Private Art Collection of Mexican Masters
Come in and welcome to our home. Today we're going to be looking around at our collection that is in many different rooms of the house.
We're going to start of with the living room. Here we have works by the Mexican masters: Rufino Tamayo, Remedios Varo, Diego Rivera, Francisco Toledo, José Clemente Orozco, Leonora Carrington, Ricardo Martinez de Hoyos, Alejandro Santiago and a few others.
First is a goache on paper by Rufino Tamayo from 1934. It's dedicated in the lower left hand corner to Rafael de la Colina. Colina was a diplomat and good friend of Rufino Tamayos', he helped Tamayo with a lot of museum shows.
Next is an exquisite little piece by Remedios Varo. Remedios Varo was originally from Spain, left Spain during or after the Civil War and became a renowned surrealist pinter in Mexico. This is a top notch work by Varo.
Right below the Varo is an interesting little piece by Alejandro Santiago, painted on an ostrich egg; it's dated 2000 or 1999. It has a small custom stand built for it so that it can spin in circles to reveal all sides of the circular pieces.
Next to the egg is a beautiful, hand painted ceramic vessel, also by Alejandro Santiago. This is one of the best ceramics I've seen by Alejandro. It is a piece that he actually kept for himself but I always admired it. One time when I gave him a show in San Francisco he brought it up from Oaxaca. He had it full of mezcal with a cork in the top; we drank mezcal at the opening out of this particular ceramic.
Above the fireplace is a work on paper by Diego Rivera. It is a large piece by Rivera for a work on paper, it is approximately 19 x 22 inches. The colors are really fresh, many pieces from this period have been faded by the sun over time, but this one has been preserved very well.
I'm guessing the date is 1937 because Rivera did a few rural pieces like this during that time. This piece depicts the iconic rural cantina, with guys drinking at the bar, chickens outside of the front door, and people selling food or other things besides drinks inside of the cantina.
Next is a watercolor by Francisco Toledo. I love this piece. It depicts a blue grasshopper with what appears to be a mirror image or reflection of it below, maybe from a puddle of water.
In the corner of the room we have two more pieces, one by Leonora Carrington and one by José Clemente Orozco. The Carrington is a lovely little drawing from 1960. The work is pen and ink with pencil on paper, it is simple but a lovely piece that was beautifully drawn.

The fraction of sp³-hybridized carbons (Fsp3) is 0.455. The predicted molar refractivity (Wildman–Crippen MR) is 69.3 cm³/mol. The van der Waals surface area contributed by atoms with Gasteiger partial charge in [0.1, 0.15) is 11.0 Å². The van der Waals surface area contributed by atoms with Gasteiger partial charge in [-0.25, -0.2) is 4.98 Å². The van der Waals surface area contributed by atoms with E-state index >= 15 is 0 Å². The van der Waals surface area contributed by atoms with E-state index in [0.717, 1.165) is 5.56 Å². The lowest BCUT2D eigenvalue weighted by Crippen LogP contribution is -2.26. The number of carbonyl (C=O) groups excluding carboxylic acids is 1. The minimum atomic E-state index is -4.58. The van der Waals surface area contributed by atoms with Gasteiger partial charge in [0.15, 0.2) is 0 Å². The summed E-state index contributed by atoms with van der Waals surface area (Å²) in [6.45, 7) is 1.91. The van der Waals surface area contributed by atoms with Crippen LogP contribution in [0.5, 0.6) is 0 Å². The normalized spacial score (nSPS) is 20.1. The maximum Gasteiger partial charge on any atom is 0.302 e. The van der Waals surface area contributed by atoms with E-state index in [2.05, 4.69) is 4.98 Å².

On the back of the Carrington is another drawing that she started but did not finish. It is also signed. I don’t know the date of this one but it was probably drawn around the same time as the other. I had a custom frame built for this piece with a window in the back, to showcase the drawing on the back of the paper as well as the front.
Next to the drawing is a wonderful painting by José Clemente Orozco. This is oil, goache and possibly watercolor on paper, it is called Dance of Quetzalcoatl. The painting not dated but was most likely executed between 1932-1934, and like many of the pieces in this room it was incorporated in the 2018 exhibition at the Mexican Museum in San Francisco titled, Mexico in San Francisco: Works on Paper from Diego Rivera to Alejandro Santiago.
In the next corner we have works by Alejandro Santiago and Daniele Crepaldi.
The paintings by Alejandro Santiago were created while he was living and working in Paris, France and are influenced by classical European images of nude women, but also influenced by Oaxacan imagery as the center figures are surrounded by what looks like spirits or masks, images which are typical in works by Alejandro Santiago. The pieces demonstrate great drawing technique.
Next to the two paintings by Alejandro stands this wonderful sculpture called Alma Mata by Daniele Crepaldi. Daniele was an Italian artist but lived and worked in Oaxaca, Mexico for close to 20 years. He died in Oaxaca last year.
This sculpture was hand carved with a machete. Although he comes from Italy and was a fashion photographer and well educated in the arts, Daniele was one of the few artists capable of creating a genuine primordial quality in his work.
Next, above the sofa is a beautiful large work by Ricardo Martínez de Hoyos. Martínez was one of the artists who broke away from the restrictions that the big three: Diego Rivera, José Clemente Orozco and David Alfraro Siqueiros had put on Mexican painting.
This piece is just fabulous. It depicts this image of the iconic corn grinder, which so many artists in Mexico have worked with, but it’s a really modernistic painting. You have this wonderful diagonal line that comes dissects the image in two, creating the vertical and horizontal plane. The composition is excellent, how the volume of the woman’s body and her small head relate to the large vase (to the right) that the corn is kept in.